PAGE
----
Striking teachers hold out "hope"

Related story: "The 28 labor-states"

Typical start to school year in labor-state

Teachers in the Duquesne City School District will put down picket signs and return to work if school officials begin negotiating toward a higher raise, union officials said Tuesday. But district officials believe the union is looking for money the district doesn't have.

The district's 49 teachers went on strike yesterday after one week of school, delaying a return for students after the Labor Day weekend. Duquesne is one of three districts in the state where teachers are striking and the first in Western Pennsylvania.

Tom Sturm, communication coordinator for the Duquesne Education Association, said teachers want to get back into classrooms but are tired of being paid lower wages than any other district in Allegheny County.

"We have to have hope," said Sturm, a school counselor in the district for 36 years and a class of 1967 alumnus. "Our teachers don't want to be on that picket line. They want to be in there teaching. We're willing to negotiate."

According to state Education Department records, teachers in Duquesne are the lowest paid in the county and a 19 percent raise requested by the union would make the average teaching salary there equal to the average in Clairton, which has the second-lowest paid teachers.

Duquesne has seen a lot of changes since being put under state control in 2000 for financial troubles, including a one-year stint under Pittsburgh Public Schools' control. Sturm said the district had 10 different superintendents and 34 elementary school principals in the past 30 years.

With an average salary of about $40,000, Duquesne teachers make in excess of $14,000 more than the average family in the city. The district tax office reports that the average household income in the distressed city is $25,898.

"I just don't know how a district such as Duquesne can do this," district Solicitor Bill Andrews said. The district, with 520 students, has a $15 million annual budget.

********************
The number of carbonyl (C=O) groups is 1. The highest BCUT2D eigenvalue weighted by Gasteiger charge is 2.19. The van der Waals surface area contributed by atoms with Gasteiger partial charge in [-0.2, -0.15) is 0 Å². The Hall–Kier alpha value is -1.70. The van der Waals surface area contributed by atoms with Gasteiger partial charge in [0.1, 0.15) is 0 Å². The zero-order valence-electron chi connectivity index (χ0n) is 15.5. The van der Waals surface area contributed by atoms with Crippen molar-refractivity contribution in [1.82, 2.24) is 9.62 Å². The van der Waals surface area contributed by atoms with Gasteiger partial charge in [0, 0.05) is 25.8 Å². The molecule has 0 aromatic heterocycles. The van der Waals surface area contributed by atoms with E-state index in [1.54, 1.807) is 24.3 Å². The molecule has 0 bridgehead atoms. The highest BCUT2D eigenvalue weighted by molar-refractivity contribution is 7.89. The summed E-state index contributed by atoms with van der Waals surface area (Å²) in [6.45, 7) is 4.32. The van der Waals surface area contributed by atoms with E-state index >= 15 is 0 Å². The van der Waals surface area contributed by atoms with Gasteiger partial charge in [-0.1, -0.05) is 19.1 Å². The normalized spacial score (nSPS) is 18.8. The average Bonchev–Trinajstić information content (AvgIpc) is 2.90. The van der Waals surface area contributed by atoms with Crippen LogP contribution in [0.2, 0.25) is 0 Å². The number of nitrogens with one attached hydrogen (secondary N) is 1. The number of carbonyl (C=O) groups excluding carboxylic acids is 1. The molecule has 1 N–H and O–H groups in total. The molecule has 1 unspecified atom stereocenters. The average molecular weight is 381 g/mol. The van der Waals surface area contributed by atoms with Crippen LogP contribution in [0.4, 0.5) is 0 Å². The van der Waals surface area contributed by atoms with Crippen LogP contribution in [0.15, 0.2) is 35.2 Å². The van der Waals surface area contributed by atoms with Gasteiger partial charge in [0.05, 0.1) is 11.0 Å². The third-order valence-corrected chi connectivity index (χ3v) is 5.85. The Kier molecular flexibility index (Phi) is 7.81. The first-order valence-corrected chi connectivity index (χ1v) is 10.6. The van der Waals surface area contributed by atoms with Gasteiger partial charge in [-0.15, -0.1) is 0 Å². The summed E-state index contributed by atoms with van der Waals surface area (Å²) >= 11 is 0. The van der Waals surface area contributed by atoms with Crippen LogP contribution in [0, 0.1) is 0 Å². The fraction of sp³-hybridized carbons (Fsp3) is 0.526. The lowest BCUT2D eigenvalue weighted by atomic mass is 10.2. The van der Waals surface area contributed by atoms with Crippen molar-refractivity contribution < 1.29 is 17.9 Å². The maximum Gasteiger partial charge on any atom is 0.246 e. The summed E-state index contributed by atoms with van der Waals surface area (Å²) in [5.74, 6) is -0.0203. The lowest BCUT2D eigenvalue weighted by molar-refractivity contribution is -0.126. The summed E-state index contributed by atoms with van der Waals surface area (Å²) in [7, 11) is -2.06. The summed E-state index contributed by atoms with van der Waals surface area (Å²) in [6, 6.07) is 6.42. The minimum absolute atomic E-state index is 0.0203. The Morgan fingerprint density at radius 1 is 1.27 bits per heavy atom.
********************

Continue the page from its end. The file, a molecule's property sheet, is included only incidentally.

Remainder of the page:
Sturm contends a 19 percent increase for teachers would cost the district about $400,000. The district proposed a 3 percent increase for the second consecutive year after a two-year wage freeze.

The strike means a state mediator must step in to restart negotiations.

One point of contention is the amount of money available in the distressed district. Sturm said the district's subsidy from the Pennsylvania Department of Education increased by $700,000 this year, but Andrews said the subsidy went up just $398,000.

Michael Race, spokesman for the Pennsylvania Department of State, could not verify either number. Race said the district's basic subsidy was increased by $298,000 this school year, but other programs have different increases. Each increase can be used only for certain programs and not necessarily teacher salaries, Race said.

The money is split among charter school reimbursements, special education programs, a 3 percent salary increase totaling $72,000 and the addition of extracurricular activities. Andrews said this year brought the reintroduction of instrumental music programs and middle school athletics.

"It doesn't even scratch what students in other districts have," Andrews said. "If this district is ever going to turn around to compete with other districts in the county, we've got to start introducing other things."

Lisa Collins moved to Duquesne about five years ago and enrolled her daughter, Tracey, in the district. She's not satisfied with the district's offerings and is considering sending her eighth-grader to a charter school.

"My daughter needs to be in school," Collins said from the porch of her Fourth Street home while watching 38 teachers picket just down the street. "They've got all these hurdles to get over, and they keep changing things. They need to shut it down."


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